27. Cox, J. & Mann, M. MaxQuant enables high peptide identification rates, individualized p.p.b.-range mass accuracies and proteome-wide protein quantification. Nature Biotechnol. 26, 1367–1372 (2008)

    CAS  Article  Google Scholar 

  28. Cox, J. et al. Andromeda: a peptide search engine integrated into the MaxQuant environment. J. Proteome Res. 10, 1794–1805 (2011)

    CAS  ADS  Article  PubMed  Google Scholar 

  29. Tusher, V. G., Tibshirani, R. & Chu, G. Significance analysis of microarrays applied to the ionizing radiation response. Proc. Natl Acad. Sci. USA 98, 5116–5121 (2001)

    CAS  ADS  Article  PubMed  PubMed Central  Google Scholar 

Download references

Acknowledgements

We thank H.-B. Kwon and other members of the laboratory, past and present, as well as K. Sampath, D. Wainstock, C. Moens and M. Grether, for discussions, comments on the manuscript and/or reagents, and the Max Planck Society, Packard foundation, and EMBO for funding.

Author information

Authors and Affiliations

Authors

Contributions

All authors were involved in the experimental design, data analysis and writing. Experiments were performed by all except M.K. and D.Y.R.S., who also supervised the project.

Corresponding author

Correspondence to Didier Y. R. Stainier.

Ethics declarations

Competing interests

The authors declare no competing financial interests.

Extended data figures and tables

Extended Data Figure 1 Generation and identification of zebrafish egfl7 mutant alleles.

a, TALENs were designed to target exon 3 of egfl7 which encodes part of the EMI domain. Sequence alignment of part of exon 3 from the WT, egfl7s980 and egfl7s981 alleles shows TALEN indels: Δ3/s980 (three nucleotide deletion) and Δ4/s981 (five nucleotide deletion), and one nucleotide insertion (yellow). b, Genotyping example of single embryos sampled from a population of egfl7 WT, egfl7 s981/+ and egfl7s981/s981 fish using high-resolution melt analysis. The green curve corresponds to the WT allele and the red one to the egfl7s981 allele. Heterozygous embryos have both alleles and thus the melting profile (in blue) is a composition of the WT and mutant curves.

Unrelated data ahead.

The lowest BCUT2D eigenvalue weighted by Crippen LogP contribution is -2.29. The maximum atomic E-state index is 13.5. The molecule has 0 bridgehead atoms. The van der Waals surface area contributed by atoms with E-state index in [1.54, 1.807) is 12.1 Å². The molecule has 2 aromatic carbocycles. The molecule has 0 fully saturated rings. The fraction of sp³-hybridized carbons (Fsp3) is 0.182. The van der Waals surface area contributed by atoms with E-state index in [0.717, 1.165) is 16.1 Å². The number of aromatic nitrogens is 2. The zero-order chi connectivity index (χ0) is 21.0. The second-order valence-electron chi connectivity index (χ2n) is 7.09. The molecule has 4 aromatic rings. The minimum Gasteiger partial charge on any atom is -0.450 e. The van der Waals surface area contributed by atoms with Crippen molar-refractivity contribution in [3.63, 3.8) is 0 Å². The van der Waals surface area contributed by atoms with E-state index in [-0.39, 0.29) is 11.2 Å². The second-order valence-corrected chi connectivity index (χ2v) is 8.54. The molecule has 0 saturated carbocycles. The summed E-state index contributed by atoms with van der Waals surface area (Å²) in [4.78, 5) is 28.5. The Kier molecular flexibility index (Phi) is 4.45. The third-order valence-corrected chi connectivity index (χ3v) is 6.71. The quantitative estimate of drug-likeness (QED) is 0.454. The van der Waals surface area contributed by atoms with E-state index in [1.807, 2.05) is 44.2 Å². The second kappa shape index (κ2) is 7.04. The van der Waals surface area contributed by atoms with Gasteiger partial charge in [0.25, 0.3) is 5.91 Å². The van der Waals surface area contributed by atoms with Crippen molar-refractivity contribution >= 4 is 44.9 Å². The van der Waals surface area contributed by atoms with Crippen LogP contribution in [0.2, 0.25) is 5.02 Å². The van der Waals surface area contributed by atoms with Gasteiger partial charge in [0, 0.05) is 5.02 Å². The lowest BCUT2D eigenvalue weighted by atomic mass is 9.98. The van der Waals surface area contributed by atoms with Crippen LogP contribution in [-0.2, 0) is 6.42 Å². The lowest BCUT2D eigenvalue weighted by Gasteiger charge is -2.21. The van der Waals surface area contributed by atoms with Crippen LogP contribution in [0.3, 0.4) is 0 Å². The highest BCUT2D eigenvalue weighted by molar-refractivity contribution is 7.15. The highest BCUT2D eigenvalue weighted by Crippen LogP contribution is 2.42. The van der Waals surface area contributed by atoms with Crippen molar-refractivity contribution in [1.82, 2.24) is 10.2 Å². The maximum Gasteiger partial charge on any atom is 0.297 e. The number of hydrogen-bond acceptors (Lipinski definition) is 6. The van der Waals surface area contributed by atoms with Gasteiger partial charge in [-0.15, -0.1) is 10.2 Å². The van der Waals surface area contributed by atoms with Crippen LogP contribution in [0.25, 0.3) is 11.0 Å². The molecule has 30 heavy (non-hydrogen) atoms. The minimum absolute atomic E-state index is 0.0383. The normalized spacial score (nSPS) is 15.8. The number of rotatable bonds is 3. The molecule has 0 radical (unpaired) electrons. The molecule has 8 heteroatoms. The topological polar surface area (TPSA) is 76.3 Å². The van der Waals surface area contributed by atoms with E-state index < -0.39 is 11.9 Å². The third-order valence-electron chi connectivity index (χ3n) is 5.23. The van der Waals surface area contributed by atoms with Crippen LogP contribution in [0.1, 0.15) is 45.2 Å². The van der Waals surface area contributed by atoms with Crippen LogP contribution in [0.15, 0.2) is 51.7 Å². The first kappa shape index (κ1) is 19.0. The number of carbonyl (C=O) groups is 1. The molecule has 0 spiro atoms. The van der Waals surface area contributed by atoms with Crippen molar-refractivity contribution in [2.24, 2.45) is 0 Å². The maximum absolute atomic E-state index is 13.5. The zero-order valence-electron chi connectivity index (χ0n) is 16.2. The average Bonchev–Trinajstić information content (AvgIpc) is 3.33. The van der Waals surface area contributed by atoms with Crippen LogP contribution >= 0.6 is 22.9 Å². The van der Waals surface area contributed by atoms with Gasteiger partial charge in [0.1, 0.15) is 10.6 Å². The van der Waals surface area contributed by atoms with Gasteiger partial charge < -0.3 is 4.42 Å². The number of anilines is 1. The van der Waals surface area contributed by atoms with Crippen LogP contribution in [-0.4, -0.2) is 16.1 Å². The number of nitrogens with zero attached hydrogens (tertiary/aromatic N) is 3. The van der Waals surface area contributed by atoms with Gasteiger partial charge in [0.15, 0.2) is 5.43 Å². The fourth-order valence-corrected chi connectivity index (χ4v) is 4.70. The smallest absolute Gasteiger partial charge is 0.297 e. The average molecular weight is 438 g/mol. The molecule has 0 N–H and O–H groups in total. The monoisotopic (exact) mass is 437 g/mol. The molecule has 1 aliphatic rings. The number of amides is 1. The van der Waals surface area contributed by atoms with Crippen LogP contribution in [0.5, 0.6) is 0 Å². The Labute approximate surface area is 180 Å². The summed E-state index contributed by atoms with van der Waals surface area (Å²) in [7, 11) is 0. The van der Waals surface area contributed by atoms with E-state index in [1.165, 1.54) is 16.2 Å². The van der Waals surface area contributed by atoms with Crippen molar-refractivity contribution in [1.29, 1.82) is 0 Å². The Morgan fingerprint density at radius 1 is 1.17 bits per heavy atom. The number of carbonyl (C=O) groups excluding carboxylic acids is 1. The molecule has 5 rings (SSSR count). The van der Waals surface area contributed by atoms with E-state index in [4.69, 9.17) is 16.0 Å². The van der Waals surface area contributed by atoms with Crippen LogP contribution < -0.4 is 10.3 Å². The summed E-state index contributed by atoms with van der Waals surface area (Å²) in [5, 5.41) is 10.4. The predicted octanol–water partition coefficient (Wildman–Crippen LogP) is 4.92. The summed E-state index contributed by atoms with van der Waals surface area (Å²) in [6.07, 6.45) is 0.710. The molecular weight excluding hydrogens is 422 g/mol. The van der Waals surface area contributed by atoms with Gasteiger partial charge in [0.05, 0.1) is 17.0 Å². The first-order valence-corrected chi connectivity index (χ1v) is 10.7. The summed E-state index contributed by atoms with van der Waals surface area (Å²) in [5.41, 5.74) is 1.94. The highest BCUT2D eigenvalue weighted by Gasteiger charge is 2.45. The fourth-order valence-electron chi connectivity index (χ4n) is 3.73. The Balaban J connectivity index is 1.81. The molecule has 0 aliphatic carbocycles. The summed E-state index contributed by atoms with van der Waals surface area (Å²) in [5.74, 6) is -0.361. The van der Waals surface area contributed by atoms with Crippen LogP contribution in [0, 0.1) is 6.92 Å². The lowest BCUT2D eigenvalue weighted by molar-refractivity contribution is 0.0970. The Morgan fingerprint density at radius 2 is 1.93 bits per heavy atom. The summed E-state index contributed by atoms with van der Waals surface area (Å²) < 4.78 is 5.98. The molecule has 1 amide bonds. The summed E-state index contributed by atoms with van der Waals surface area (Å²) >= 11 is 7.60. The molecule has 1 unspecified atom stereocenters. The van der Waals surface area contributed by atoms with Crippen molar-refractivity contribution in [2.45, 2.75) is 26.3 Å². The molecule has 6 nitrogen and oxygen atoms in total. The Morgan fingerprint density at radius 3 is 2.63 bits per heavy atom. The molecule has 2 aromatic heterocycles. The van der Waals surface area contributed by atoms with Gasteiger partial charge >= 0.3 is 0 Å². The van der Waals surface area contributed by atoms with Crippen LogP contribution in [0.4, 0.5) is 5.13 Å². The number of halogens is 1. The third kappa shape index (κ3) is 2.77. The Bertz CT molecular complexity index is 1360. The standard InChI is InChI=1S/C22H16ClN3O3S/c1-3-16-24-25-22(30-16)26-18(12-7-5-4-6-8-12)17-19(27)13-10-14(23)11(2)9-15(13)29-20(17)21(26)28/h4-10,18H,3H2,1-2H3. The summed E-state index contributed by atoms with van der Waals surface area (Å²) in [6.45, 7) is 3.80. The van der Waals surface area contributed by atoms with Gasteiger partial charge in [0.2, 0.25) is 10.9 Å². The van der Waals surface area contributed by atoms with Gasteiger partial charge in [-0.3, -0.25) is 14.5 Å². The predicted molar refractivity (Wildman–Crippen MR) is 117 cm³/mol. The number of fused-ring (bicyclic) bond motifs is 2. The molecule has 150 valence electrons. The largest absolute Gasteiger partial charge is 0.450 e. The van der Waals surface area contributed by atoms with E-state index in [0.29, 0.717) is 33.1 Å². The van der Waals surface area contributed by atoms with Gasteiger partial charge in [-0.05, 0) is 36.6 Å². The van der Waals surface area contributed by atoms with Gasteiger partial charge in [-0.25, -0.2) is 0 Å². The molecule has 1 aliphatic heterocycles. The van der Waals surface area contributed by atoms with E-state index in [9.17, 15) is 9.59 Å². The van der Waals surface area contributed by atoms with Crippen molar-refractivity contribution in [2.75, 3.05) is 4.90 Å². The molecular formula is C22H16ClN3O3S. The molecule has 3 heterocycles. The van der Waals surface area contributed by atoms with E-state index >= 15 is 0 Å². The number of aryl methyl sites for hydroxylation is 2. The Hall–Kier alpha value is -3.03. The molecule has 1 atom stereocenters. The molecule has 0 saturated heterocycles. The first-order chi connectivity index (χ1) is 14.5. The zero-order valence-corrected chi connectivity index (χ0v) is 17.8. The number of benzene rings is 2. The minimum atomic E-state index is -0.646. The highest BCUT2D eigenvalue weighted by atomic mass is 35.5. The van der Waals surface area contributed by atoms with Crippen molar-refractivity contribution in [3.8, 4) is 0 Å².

Extended Data Figure 2 The egfl7s981 mutation leads to egfl7 mRNA degradation, reduced protein expression and impaired secretion.

a, The egfl7s981 mutation leads to egfl7 mRNA degradation: egfl7 mRNA expression in 24 hpf WT, egfl7s981/s981 and egfl7s980/s980 embryos. Expression normalized to gapdh. b, The egfl7s981 (p.Gln49Leufs*30) mutation leads to strongly reduced protein expression. Western blot analyses of Egfl7-Myc-tag expression in transfected HUVEC cells. Egfl7 WT and Egfl7s980 protein expression was strongly detected in the medium whereas the Egfl7s981 isoform was strongly reduced in the cells and very poorly secreted (right), or undetectable in both (left). Furthermore, Egfl7s981 shares high similarity to the truncated protein produced in the original Egfl7 mutant mouse in which the protein was not detectable using an Egfl7 antibody10.

Extended Data Figure 3 Vessel integrity and permeability do not appear to be affected in egfl7s981/s981 larvae.

A fluorescent molecule (2000 kDa FITC-dextran) was injected directly into the circulation of 72 hpf Tg(kdrl:HRAS:mCherry) larvae that previously showed haemorrhage, which was mostly localized around the hindbrain ventricle. Confocal micrographs of 72 hpf Tg(kdrl:HRAS:mCherry) expression, FITC-dextran and MERGE of WT and egfl7s981/s981 larvae in (a) lateral and (b) dorsal views. The FITC-dextran did not accumulate to the sites of haemorrhage, suggesting that these sites had clotted and vascular integrity had been restored after the initial blood leakage.

Extended Data Figure 4 In vivo genome editing: Myc-tag introduction in the egfl7 endogenous locus.

a, TALENs targeting the egfl7 stop codon created double-stranded breaks in the chromosomal DNA. Homology-directed repair precisely incorporated the Myc tag exogenous sequence (ssDNA) at the cut site. b, Western blot analysis of Egfl7-Myc-tag expression in 24 hpf control and morphant embryos. Egfl7 Myc-tag signal was reduced by around 80% in morphants (1 ng egfl7 MO) compared with uninjected. Expression normalized to tubulin (P ≤ 0.05). Error bars, s.e.m. (n = 3).